To date the focus of measurement in standard setting has been on individual assets and liabilities, and the lack of concepts for these measurements is obvious. However, aggregate amounts are also fundamental to financial reporting—financial reports include key aggregate amounts such as total assets, total liabilities, and net income. Changes in measurements of assets and liabilities during the reporting period also are fundamental because they determine items of income and expense as well as comprehensive income itself. Thus, if financial reports are to achieve their objective, measurement concepts need to deal with aggregate amounts and changes in measurements, as well as the implications of the measurements for the information revealed in a set of financial statements taken together.

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Recent Amendments to the DGCL and DLLCA

James C. Morphy is a partner at Sullivan & Cromwell LLP specializing in mergers & acquisitions and corporate governance. The following post is based on a Sullivan & Cromwell publication by Mr. Morphy, Alexandra Korry, and Joseph Frumkin. The complete publication, including footnotes, is available here. This post is part of the Delaware law series, which is cosponsored by the Forum and Corporation Service Company; links to other posts in the series are available here. The amendments discussed in this post were previously discussed on the Forum here.

The State of Delaware recently enacted several significant changes to the Delaware General Corporation Law (“DGCL”) and the Delaware LLC Act (“LLC Act”).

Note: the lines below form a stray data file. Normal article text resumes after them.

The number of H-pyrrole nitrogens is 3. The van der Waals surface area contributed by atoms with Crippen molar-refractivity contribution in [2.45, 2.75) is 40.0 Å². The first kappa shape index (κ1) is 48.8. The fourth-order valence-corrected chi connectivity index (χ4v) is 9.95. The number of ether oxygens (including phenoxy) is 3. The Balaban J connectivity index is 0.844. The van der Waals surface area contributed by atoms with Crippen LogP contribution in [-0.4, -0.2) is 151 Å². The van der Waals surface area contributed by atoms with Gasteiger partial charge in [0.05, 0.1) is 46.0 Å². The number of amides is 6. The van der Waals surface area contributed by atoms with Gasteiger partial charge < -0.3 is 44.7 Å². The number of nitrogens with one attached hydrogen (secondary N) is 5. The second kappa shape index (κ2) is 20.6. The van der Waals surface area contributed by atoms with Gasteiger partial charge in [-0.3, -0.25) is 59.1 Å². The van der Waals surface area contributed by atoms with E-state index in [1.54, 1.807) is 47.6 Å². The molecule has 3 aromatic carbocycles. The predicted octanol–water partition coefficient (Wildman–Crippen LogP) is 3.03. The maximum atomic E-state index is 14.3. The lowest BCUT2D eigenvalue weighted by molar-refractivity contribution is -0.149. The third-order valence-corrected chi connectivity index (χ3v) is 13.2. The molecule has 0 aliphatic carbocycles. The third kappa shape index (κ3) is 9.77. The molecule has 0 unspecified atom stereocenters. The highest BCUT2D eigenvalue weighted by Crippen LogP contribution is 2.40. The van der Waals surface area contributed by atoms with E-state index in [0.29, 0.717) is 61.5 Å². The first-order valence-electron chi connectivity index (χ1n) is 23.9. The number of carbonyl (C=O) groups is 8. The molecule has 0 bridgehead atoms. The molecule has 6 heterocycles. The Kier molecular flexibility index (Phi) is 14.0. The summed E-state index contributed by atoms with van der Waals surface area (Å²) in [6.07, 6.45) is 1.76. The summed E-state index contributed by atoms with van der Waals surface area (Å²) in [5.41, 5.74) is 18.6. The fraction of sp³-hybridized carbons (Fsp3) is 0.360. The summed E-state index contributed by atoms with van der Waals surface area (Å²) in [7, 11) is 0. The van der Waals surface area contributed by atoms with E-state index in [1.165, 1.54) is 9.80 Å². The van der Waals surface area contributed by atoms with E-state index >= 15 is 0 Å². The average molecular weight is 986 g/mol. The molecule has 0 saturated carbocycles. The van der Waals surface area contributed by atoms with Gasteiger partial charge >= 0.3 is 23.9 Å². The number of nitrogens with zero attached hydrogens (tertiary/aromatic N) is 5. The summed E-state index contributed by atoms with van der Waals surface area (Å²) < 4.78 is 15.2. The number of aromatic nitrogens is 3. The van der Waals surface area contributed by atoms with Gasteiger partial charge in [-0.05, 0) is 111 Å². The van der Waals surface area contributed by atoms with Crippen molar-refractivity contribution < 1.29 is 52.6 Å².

Section 251(h); Back-end Mergers. The most significant amendment to the DGCL is new Section 251(h) that, subject to certain exceptions, permits parties entering into a merger agreement to “opt in” to eliminate a target stockholder vote on a back-end merger following a tender or exchange offer in which the acquiror accumulates sufficient shares to approve the merger agreement (a majority unless the target has adopted a higher vote requirement) but less than the 90% necessary to effect a short-form merger. DGCL Section 251(h) will eliminate in many cases the time and cost associated with a stockholder vote on a back-end merger; however, where regulatory or other constraints impose significant delays, DGCL Section 251(h) is unlikely to be helpful. DGCL Section 251(h) also facilitates the financing of two-step private equity-sponsored acquisitions because the tender offer and the merger can be closed substantially concurrently (generally, on the same day). It also will eliminate the need in most cases for targets to issue “top-up” options to friendly bidders who, before DGCL Section 251(h), needed to “top-up” the number of shares they were able to purchase in the tender offer to reach the 90% target share ownership needed to effect a short-form merger. DGCL Section 251(h) does not apply to transactions in which a party to the merger agreement is an “interested stockholder” of the target under DGCL Section203(c) at the time the merger agreement is approved by the target board. In addition, there are a number of other possible limitations, outlined below, to the utilization of new DGCL Section 251(h).